US airlines are celebrating news that the Dutch government has backed off a plan to reduce the number of flights at Amsterdam’s Schiphol airport next year.

The plan, designed to reduce noise pollution at Schiphol by trimming the number of take-offs and landings, would have cost US carriers more than 300 operating slots at the airport, with one carrier – JetBlue Airways – being locked out completely. JetBlue had only in August launched flights between the US East Coast and Amsterdam. 

The government of the Netherlands has now backed off the plans, saying numerous countries, including the USA, “raised concerns” about the new scheme, and that it may violate Open Skies agreements. 

“In the eyes of the United States, the capacity reduction would be unjust, discriminatory and anti-competitive for airlines,” the Dutch minister of infrastructure and water management Mark Harbers said on 14 November.

Schiphol airport

Source: Jan van der Wolf/

Dutch government does an about-face on cutting aircraft movements at Amsterdam’s Schiphol airport

“The Dutch government has taken a good first step in agreeing to suspend its plan to cut flight capacity at Amsterdam Airport Schiphol which was set to begin in the summer 2024 season,” JetBlue Airways said on 14 November in reaction to the decision. “We continue to advocate for a long-term resolution that allows for new entrants and competitors in the market like JetBlue.”

Following a consultation period, the Dutch government in June announced plans to reduce capacity to a maximum of 452,500 flights annually from 2024. It also cut the number of night flights at the airport from 32,000 to 28,700 annually and required use of quieter aircraft at night. The goal was to cut noise pollution 15%. 

When the plans became public earlier this year, US airlines complained loudly to the US government, which then intervened on their behalf.

This month, the US government approved complaints by JetBlue Airways and trade group Airlines for America (A4A) against the government of the Netherlands and the European Union. The airline and lobby group had alleged the capacity cuts would violate US and European laws and the US-EU Air Transport Agreement.

Dutch carrier KLM also complained about the reductions, calling them “incomprehensible”. KLM put forward alternative proposals to mitigate noise levels at Schiphol, which included operating newer aircraft.

Meantime, the US Department of Transportation was working to negotiate a solution with Dutch authorities and, in response to the Schiphol cuts, ordered Dutch airlines to submit their US flight schedules – a seeming step toward retaliation.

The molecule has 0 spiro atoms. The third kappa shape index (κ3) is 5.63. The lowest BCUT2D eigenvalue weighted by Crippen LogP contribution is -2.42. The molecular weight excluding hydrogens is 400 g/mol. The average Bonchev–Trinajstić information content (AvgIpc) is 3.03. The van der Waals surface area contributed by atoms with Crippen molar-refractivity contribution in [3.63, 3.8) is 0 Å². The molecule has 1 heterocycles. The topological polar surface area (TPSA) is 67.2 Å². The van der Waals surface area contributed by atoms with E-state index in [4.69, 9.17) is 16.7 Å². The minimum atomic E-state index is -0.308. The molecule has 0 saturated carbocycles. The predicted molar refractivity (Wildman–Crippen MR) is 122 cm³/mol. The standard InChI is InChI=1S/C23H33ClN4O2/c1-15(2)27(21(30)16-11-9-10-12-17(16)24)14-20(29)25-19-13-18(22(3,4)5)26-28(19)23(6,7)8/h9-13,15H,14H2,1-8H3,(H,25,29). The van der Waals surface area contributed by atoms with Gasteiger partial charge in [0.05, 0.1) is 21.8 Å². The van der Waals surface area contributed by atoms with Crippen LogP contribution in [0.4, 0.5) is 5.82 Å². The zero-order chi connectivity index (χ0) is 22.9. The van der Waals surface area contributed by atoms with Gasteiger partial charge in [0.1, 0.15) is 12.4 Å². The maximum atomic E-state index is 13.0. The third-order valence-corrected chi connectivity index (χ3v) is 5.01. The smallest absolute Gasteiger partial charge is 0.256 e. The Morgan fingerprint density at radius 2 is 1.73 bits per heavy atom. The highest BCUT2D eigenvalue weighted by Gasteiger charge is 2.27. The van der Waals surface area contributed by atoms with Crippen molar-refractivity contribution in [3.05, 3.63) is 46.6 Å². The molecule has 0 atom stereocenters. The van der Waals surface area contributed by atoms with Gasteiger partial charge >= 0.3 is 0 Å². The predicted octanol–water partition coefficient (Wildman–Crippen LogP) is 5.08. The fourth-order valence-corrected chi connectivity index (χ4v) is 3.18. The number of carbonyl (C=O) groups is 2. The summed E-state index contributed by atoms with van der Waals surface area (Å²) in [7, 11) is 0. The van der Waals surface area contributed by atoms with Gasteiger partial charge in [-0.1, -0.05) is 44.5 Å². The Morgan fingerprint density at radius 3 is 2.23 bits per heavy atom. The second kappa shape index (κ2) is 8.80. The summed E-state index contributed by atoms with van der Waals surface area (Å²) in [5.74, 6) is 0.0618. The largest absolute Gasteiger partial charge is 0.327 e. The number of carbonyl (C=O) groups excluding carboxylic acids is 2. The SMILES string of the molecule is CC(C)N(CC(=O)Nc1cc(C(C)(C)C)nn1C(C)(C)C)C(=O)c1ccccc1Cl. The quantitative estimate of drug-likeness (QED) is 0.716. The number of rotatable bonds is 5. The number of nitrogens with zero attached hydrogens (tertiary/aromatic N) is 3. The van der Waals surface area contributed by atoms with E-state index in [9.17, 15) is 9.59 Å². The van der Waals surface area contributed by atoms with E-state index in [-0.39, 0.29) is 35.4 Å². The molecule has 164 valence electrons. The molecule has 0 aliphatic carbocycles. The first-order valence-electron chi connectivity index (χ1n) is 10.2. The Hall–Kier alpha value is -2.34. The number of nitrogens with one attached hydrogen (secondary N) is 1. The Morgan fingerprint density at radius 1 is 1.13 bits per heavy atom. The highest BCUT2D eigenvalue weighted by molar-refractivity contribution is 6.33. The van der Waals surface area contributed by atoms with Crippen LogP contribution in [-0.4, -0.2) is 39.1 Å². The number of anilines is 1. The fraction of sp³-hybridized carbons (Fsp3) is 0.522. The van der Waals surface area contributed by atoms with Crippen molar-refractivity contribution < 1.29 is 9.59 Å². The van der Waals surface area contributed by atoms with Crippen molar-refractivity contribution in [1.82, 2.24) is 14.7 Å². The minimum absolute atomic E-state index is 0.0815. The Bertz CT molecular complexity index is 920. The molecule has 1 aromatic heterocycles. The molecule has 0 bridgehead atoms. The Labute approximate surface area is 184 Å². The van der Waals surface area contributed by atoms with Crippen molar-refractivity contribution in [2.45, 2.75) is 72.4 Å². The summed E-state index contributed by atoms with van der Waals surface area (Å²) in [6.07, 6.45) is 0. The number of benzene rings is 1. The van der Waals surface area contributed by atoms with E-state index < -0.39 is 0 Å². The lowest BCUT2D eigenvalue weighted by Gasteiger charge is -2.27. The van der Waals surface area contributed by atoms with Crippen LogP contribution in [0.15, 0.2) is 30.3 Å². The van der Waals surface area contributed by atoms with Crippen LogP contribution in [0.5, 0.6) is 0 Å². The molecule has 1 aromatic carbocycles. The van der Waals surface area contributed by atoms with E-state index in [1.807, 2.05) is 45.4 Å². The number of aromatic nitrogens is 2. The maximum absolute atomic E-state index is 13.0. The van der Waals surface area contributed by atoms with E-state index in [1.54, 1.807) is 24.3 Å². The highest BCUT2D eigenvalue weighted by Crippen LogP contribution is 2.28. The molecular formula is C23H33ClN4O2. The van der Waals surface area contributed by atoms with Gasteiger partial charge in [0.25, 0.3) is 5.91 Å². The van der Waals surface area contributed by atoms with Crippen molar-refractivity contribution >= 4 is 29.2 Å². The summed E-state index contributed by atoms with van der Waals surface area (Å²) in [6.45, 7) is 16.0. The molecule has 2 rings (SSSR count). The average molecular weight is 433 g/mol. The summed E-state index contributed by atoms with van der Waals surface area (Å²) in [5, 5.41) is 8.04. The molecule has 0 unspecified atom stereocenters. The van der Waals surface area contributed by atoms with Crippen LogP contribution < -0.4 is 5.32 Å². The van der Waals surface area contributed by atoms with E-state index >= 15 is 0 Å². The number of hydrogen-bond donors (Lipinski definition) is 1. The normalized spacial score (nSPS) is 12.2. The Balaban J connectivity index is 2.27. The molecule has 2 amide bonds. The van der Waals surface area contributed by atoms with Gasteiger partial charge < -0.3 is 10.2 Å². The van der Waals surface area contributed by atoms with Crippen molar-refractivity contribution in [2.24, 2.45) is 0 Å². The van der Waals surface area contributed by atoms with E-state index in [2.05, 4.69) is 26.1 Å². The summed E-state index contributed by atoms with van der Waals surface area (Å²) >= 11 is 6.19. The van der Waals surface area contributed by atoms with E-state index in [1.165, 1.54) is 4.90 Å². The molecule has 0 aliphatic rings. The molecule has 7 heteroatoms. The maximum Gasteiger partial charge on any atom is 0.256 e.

“Today’s announcement that the Dutch government will suspend their plan to reduce flights in and out of Schiphol airport for the summer 2024 season is welcomed news,” says A4A. “We are grateful to the US government, particularly the Department of Transportation, for listening to the aviation industry’s concerns and issuing a very strong order outlining the violations of the US-EU Air Transport Agreement.”

“We thank the US government for their commitment to upholding the principles of the Open Skies Agreement to ensure that JetBlue is granted continued access at Amsterdam’s only viable airport,” JetBlue adds.

JetBlue began flying to Amsterdam from both New York and Boston this year and says it “has already demonstrated a unique value to customers - offering both low fares and great service in a market dominated by one joint venture”.

“We now urge the Dutch government and all relevant stakeholders to ensure we have access for next summer,” the airline adds.

The European Union had also sent a letter of complaint. 

“This letter states that the European Commission expressly reserves the right to start infringement proceedings against the Netherlands in the next infringement round, due to…non-compliance with European regulations,” Dutch minister Harbers says.

The airport, meantime, said that it was “disappointed” by the Netherlands’ decision to back off.

“Local residents are getting the short end of the stick,” the airport said on 14 November. “Reducing the number of flights is not a goal in itself for us, but the experimental ruling did provide clarity and certainty for local residents.” The new situation creates “more uncertainty, including for the aviation sector itself”.

“The importance of a night closure of Schiphol is now becoming even more imminent,” Schiphol adds. ”This also applies to the other measures in our eight-point plan, such as the ban on private flights and the banning of the noisiest aircraft.”